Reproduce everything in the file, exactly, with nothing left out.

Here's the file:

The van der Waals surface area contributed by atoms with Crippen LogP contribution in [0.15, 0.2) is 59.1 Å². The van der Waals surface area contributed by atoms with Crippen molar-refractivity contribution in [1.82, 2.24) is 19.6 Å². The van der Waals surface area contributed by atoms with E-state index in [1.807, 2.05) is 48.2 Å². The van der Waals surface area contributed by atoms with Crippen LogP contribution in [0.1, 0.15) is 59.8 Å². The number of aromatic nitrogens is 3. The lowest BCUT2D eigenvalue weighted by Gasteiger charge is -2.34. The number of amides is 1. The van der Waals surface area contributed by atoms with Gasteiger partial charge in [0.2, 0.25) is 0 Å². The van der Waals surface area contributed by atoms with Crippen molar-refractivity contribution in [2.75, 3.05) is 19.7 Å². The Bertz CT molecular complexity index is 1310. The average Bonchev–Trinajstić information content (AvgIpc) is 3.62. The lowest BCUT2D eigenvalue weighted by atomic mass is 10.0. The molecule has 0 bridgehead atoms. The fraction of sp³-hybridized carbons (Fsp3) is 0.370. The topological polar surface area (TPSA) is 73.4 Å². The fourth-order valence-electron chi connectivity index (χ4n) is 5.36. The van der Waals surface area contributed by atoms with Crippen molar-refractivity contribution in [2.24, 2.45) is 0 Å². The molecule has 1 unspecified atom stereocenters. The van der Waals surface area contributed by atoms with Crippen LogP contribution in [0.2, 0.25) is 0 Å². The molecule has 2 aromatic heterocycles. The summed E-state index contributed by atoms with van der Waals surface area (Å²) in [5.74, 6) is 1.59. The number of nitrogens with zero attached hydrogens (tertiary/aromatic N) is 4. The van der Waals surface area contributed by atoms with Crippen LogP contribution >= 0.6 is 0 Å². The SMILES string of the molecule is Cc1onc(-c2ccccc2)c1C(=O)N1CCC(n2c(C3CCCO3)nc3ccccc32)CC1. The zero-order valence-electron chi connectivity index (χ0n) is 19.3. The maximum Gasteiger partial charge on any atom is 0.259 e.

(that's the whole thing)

The van der Waals surface area contributed by atoms with Crippen LogP contribution in [0.15, 0.2) is 59.1 Å². The van der Waals surface area contributed by atoms with Crippen molar-refractivity contribution in [1.82, 2.24) is 19.6 Å². The van der Waals surface area contributed by atoms with E-state index in [1.807, 2.05) is 48.2 Å². The van der Waals surface area contributed by atoms with Crippen LogP contribution in [0.1, 0.15) is 59.8 Å². The number of aromatic nitrogens is 3. The lowest BCUT2D eigenvalue weighted by Gasteiger charge is -2.34. The number of amides is 1. The van der Waals surface area contributed by atoms with Gasteiger partial charge in [0.2, 0.25) is 0 Å². The van der Waals surface area contributed by atoms with Crippen molar-refractivity contribution in [2.75, 3.05) is 19.7 Å². The Bertz CT molecular complexity index is 1310. The average Bonchev–Trinajstić information content (AvgIpc) is 3.62. The lowest BCUT2D eigenvalue weighted by atomic mass is 10.0. The molecule has 0 bridgehead atoms. The fraction of sp³-hybridized carbons (Fsp3) is 0.370. The topological polar surface area (TPSA) is 73.4 Å². The fourth-order valence-electron chi connectivity index (χ4n) is 5.36. The van der Waals surface area contributed by atoms with Crippen molar-refractivity contribution in [2.24, 2.45) is 0 Å². The molecule has 1 unspecified atom stereocenters. The van der Waals surface area contributed by atoms with Crippen LogP contribution in [0.2, 0.25) is 0 Å². The molecule has 2 aromatic heterocycles. The summed E-state index contributed by atoms with van der Waals surface area (Å²) in [5.74, 6) is 1.59. The number of nitrogens with zero attached hydrogens (tertiary/aromatic N) is 4. The van der Waals surface area contributed by atoms with Crippen LogP contribution >= 0.6 is 0 Å². The SMILES string of the molecule is Cc1onc(-c2ccccc2)c1C(=O)N1CCC(n2c(C3CCCO3)nc3ccccc32)CC1. The zero-order valence-electron chi connectivity index (χ0n) is 19.3. The maximum Gasteiger partial charge on any atom is 0.259 e.